My last major travel trip, so far, has been to Pattaya to go scuba diving. For this one I traveled with someone the whole time. I met a friend at one of the many bus stations in Bangkok and together we navigated the bus station and hopped on a bus to Pattaya. It was nice traveling with another person because I had someone to talk with, get lost with, and work with on checking itineraries, schedules and maps. We were fortunate and ran into no travel issues on our way down to Pattaya or back to Bangkok. We were there to go scuba diving so the dive shops picked us up in the morning and dropped us back off in the evenings at our hostel. As we were diving we didn’t have much flexibility on what to do when we got back to the hostel because most of the tourist attractions were closed by then and diving makes you hungry. One thing that is hard to do when traveling with others is deciding on a place to eat, or even what type of food to eat. With hungry divers it is not any easier, but after a bit we were able to find a place that we all enjoyed.
The benefit of traveling alone is the flexibility it allows. You do not have to take into account anyone else’s plans, budget, or opinions as you can decide what you, and only you, wish to do. You can get a little lonely, but it is easy to start conversations and make friends. I have made friends at every hostel I have stayed at. However, traveling with friends has benefits, too. There is always someone to do things with, to talk to, and to help deal with issues that can pop up (usually trying to find your way somewhere…it’s easier than you imagine to get lost). Another person may also encourage you to visit a site or try an experience you may not have done on your own, which can be a great benefit.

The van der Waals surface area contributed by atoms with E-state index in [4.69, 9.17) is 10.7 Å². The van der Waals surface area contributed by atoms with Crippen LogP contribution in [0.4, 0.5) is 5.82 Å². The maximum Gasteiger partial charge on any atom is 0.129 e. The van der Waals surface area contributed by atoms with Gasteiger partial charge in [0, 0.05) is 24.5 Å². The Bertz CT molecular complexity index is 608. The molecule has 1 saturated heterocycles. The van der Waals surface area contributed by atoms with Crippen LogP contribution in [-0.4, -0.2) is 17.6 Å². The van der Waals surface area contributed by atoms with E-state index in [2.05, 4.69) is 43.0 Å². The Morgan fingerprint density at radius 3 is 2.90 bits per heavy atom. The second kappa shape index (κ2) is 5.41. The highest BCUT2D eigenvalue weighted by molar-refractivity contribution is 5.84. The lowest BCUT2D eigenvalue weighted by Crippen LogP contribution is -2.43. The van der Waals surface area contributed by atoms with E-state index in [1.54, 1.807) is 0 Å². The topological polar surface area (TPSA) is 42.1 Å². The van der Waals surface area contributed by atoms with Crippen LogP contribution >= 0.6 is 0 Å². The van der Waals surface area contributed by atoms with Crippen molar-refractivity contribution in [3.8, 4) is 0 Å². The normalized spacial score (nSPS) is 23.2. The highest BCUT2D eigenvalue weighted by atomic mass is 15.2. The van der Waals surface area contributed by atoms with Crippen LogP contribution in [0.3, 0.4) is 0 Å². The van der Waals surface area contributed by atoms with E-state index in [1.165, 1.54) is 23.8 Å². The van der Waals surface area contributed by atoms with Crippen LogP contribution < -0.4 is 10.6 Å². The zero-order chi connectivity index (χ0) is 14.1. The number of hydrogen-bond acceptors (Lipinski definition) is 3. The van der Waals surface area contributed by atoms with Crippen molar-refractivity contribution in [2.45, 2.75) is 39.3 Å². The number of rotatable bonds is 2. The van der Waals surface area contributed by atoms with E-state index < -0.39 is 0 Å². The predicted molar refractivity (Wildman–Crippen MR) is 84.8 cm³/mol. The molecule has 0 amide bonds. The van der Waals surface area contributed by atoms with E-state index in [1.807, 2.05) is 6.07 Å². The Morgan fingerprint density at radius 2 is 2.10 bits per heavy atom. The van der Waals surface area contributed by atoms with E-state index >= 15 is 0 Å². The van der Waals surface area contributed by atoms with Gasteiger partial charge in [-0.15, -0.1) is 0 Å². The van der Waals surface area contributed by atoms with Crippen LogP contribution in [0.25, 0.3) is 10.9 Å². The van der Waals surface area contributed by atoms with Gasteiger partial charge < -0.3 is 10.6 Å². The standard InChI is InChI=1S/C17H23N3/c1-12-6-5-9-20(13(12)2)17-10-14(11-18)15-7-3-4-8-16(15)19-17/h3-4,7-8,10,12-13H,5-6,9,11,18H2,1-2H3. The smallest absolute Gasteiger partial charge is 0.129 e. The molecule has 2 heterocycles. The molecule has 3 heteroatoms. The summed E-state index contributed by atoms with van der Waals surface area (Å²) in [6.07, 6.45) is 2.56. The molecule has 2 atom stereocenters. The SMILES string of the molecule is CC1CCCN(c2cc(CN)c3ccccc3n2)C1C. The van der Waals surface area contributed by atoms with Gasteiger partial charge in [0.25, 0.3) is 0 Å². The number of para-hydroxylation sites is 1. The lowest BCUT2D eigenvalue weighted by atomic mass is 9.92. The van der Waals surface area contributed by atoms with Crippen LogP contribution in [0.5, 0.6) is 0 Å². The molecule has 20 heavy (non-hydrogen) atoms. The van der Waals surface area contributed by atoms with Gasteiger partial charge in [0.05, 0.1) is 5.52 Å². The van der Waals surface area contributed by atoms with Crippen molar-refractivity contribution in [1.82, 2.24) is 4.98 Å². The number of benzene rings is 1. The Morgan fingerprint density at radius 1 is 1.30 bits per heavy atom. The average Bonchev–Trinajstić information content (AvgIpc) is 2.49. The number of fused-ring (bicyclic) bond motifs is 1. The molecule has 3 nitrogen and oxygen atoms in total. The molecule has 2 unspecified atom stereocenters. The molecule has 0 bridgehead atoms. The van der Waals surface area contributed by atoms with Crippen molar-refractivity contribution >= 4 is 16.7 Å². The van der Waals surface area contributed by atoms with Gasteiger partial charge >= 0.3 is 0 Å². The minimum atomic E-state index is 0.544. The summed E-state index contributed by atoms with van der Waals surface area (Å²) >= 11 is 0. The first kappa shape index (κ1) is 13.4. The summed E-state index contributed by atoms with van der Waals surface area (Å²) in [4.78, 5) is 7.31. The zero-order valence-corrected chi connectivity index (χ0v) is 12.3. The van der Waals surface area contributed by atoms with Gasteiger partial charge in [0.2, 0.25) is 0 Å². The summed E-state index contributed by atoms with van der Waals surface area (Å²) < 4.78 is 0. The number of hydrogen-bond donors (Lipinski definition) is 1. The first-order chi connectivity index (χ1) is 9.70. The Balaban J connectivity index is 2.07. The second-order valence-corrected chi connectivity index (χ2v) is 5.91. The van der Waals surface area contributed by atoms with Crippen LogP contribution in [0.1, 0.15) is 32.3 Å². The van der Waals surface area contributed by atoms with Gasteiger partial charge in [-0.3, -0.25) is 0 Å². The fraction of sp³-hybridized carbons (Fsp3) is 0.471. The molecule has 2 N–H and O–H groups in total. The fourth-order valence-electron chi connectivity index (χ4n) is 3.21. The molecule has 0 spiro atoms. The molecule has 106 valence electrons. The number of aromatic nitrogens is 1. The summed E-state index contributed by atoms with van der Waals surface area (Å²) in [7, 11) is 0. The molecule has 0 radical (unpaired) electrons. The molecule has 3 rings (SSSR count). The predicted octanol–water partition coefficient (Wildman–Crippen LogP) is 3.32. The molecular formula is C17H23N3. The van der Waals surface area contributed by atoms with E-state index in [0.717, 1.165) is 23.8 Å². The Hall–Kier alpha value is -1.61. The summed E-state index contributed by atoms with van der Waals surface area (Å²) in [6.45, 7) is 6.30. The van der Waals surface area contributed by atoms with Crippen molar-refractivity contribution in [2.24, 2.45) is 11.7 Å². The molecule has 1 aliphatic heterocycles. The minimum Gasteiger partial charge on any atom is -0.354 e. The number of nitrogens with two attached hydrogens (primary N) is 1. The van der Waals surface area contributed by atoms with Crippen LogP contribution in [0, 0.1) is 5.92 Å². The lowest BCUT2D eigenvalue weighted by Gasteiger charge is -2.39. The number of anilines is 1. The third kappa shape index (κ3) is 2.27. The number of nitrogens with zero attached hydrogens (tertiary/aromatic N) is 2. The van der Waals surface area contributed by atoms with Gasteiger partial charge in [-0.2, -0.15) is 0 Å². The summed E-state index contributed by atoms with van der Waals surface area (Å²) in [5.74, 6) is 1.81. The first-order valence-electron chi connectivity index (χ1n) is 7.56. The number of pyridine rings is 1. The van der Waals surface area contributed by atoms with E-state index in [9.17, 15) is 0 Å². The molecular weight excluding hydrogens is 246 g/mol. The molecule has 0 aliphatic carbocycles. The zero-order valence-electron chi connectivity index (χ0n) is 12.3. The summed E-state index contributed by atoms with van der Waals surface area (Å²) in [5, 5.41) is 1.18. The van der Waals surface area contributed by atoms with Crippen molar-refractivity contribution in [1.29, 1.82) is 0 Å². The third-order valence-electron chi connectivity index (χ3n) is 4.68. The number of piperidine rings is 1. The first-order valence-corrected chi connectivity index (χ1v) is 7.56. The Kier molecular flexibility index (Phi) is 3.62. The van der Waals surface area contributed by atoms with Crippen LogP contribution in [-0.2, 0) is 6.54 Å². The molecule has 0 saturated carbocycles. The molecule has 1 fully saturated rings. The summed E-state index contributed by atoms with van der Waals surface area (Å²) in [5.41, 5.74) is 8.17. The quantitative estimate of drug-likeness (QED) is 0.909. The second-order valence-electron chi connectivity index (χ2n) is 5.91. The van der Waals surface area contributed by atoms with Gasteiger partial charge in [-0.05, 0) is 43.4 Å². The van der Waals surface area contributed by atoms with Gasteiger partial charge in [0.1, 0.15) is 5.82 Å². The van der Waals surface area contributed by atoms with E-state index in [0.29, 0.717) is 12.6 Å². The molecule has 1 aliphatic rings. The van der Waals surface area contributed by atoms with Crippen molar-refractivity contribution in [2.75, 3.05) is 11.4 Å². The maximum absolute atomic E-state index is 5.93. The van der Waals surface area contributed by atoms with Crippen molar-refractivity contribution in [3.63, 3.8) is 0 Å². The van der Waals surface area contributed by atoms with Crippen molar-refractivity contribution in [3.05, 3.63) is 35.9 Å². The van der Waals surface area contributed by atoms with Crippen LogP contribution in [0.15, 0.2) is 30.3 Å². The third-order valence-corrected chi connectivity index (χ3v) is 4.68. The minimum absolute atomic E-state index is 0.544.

If no one is able to travel with me every weekend than I know that I am okay because I have gained experience with the language, the foods and the various forms of transportation. Plus, it is easy to make friends. I can now get myself around much of Bangkok, which gives me confidence about traveling to other cities, so I believe I will have the opportunity to see everything I want. Thailand and Southeast Asia have a lot to offer and I want to see it all – with people or without.